The second handline can also be used as a second attack line—a very different function than operating as a backup line. The three most common reasons for this decision is the ineffectiveness of the initial attack line, the likelihood of fire spread, and the presence of a large basement/cellar fire. When operating as a second attack line, the second handline may operate alongside the initial attack line or it may operate remotely, depending on the needs of the incident.
In situations where the initial attack line is not making progress in knocking down the fire, a second attack line can be advanced to operate alongside the initial attack line. This second attack line is typically the same size hoseline as the initial attack line, although a larger hoseline can be used. Do not use a smaller size hoseline for the second attack line. It is a good practice for the second attack line to be one length (50 feet) longer than the initial attack line just in case the latter comes up short.
In situations where fire spread is likely, it is not uncommon for a second attack line to be advanced into areas remote from the location where the initial attack line is operating with the mission of searching for fire extension and extinguishing any fire that has spread into these areas. This may include advancing a second attack line to the floor above the fire or into exposure buildings. When the second attack line will be advanced to the floor above the fire floor, an additional length of hoseline (50 feet) must be added to it, above and beyond the length of the initial attack line. This additional length will allow the second attack line greater penetration of the area.
Basement/cellar fires are another situation where a second attack line is commonly advanced. Although a small basement/cellar fire is typically extinguished by the initial attack line, a large basement/cellar fire will require the advancement of a second attack line. Regardless of the size of the fire, in such scenarios it is common practice for the initial attack line to enter the fire building on the first floor and advance to a position at the top of the stairway leading down to the basement/cellar. This enables the initial attack line to protect the stairway from fire spread, confining the fire to the basement/cellar area. For small fires, the initial attack line will be able to advance down the stairway into the basement/cellar to perform extinguishment. When the fire is larger and more advanced, the second attack line should be advanced to one of two positions. If there is a grade-level entrance to the basement/cellar present, the second attack line should be advanced to this location. It will then advance into the basement/cellar and extinguish the fire while the initial attack line remains at the top of the interior stairway to protect the stairway from fire spread. It is imperative that the hoseline be of adequate length to reach the grade level entrance as well as reach all areas of the basement/cellar. Attention must be paid to the proper estimation of the hose stretch for the second attack line, as in many cases, the second attack line will be required to be stretched to the rear of the fire building prior to being advanced into the basement/cellar. If a grade-level entrance to the basement/cellar is not present, the second attack line should be advanced to the same location as the initial attack line, the top of the interior stairway leading down to the basement/cellar. Once the second attack line is thus positioned, the initial attack line is advanced down the interior stairway to extinguish the fire. The second attack line will not be advanced down into the basement/cellar unless at the request of the initial attack line crew, in which case it will be replaced by a third attack line. Instead, the second attack line maintains the position at the top of the interior stairway and protects the interior stairway from fire spread while also ensuring that no fire spreads to other areas of the first floor of the building. In these situation, the second attack line operation is very similar to the operation of a second attack line operating on the floor above the fire floor.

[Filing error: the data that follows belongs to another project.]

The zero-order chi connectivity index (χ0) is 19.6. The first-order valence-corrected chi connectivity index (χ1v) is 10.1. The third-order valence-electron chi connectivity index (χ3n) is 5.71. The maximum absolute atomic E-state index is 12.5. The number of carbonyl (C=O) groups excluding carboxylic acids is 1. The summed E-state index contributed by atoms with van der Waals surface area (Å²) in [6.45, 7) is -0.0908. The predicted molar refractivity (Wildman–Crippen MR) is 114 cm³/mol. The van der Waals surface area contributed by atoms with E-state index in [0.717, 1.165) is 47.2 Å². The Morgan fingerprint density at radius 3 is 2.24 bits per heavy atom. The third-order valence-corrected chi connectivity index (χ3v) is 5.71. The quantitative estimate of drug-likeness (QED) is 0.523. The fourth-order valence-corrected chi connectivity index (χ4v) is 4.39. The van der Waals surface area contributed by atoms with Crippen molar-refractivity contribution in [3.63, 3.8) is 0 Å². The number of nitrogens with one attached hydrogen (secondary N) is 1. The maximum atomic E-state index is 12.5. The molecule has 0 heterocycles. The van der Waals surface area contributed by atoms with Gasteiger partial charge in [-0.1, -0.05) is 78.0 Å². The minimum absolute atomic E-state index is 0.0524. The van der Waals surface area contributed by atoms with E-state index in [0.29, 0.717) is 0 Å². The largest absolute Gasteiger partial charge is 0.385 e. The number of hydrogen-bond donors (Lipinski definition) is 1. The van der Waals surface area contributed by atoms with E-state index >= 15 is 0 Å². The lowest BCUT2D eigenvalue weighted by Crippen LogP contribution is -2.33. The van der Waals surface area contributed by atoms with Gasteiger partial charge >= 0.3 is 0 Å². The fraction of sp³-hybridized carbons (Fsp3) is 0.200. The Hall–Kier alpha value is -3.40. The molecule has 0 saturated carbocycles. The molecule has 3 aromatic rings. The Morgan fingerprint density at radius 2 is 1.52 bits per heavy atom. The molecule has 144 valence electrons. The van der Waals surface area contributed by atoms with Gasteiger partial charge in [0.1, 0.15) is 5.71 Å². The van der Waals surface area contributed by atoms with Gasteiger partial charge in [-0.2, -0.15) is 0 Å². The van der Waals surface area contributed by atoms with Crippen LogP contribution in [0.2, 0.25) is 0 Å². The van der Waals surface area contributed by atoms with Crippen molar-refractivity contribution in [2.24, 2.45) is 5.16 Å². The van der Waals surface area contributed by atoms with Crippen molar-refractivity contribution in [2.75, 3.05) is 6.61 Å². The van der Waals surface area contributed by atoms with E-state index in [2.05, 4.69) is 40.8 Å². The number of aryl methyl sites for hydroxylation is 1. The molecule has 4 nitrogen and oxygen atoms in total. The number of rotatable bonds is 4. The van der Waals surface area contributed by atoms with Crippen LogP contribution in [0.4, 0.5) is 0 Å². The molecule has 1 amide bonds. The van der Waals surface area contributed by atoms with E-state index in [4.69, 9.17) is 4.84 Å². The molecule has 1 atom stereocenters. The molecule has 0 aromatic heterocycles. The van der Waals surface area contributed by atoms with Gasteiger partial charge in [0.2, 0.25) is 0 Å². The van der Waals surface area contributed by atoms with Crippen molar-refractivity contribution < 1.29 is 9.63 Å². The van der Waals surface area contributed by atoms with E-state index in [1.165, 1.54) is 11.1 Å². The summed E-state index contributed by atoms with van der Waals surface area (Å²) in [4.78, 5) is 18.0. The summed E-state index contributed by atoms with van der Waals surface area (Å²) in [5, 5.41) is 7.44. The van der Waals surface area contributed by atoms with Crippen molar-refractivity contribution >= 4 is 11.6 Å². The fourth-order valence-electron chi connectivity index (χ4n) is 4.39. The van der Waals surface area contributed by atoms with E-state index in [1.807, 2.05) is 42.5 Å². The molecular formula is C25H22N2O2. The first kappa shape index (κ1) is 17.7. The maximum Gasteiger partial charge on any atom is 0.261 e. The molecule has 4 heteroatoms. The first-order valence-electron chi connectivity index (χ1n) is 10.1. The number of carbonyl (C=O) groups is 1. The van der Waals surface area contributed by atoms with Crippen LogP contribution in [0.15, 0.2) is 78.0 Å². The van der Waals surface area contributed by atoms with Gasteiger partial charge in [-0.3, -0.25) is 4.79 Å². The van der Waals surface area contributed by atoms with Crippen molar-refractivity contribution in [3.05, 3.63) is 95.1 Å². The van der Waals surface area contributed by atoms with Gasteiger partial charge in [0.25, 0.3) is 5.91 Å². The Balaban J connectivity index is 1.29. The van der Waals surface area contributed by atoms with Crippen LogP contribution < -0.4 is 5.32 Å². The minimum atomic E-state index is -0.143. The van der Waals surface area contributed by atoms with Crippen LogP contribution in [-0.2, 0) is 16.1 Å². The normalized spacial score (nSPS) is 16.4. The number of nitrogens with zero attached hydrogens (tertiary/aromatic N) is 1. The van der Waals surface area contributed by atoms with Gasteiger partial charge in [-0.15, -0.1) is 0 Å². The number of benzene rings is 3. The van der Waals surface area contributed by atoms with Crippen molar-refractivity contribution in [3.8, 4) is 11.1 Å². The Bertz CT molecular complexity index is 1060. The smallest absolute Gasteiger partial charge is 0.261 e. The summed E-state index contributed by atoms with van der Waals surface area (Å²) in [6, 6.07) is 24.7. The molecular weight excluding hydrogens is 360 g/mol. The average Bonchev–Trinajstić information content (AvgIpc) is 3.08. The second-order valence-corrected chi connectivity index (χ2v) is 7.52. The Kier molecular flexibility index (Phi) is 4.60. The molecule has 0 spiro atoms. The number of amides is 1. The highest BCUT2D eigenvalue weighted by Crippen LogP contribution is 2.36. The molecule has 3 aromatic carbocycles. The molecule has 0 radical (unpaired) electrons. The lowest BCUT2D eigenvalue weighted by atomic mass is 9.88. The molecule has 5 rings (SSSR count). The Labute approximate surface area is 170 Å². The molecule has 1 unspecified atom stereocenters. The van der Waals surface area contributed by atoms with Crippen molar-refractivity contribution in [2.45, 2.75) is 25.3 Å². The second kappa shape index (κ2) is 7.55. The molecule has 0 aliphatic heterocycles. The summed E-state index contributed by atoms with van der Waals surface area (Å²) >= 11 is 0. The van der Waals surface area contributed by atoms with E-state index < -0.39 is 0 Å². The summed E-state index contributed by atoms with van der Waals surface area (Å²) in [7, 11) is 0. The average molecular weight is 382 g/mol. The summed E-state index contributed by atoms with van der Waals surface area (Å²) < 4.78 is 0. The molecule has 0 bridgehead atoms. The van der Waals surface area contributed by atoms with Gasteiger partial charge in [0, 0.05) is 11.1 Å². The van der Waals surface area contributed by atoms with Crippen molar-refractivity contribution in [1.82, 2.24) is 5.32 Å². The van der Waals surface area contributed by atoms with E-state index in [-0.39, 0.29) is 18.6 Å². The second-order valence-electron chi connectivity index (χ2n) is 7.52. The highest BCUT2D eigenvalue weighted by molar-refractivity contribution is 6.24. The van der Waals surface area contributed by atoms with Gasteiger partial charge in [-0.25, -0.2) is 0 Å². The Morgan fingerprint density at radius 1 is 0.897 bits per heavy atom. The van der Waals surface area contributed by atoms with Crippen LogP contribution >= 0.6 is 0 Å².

During interior firefighting operations, the second handline can operate as either a backup line or a second attack line. Firefighters should be comfortable in performing either operation as well as understand when each operation is necessary. Members must also understand the importance of their role in each operation in relation to the overall fireground operation. A backup line that positions itself in the way of the initial attack line is ineffective and a detriment to the overall fire operation, as is a second attack line that is not advanced into the proper location. You cannot always be first in; understand the operation of the second handline so that you can effectively support or supplement the initial attack line.
Anthony Rowett Jr. is a captain with the Mobile (AL) Fire Rescue Department. He was previously a firefighter for the Ogdensburg (NJ) Fire Department. Rowett has an associate’s degree in fire science technology from the County College of Morris in New Jersey and a bachelor’s and master’s degree in fire science and emergency services management, respectively, from Columbia Southern University. He has been published in Fire Engineering and Fire Rescue. He can be contacted at [email protected].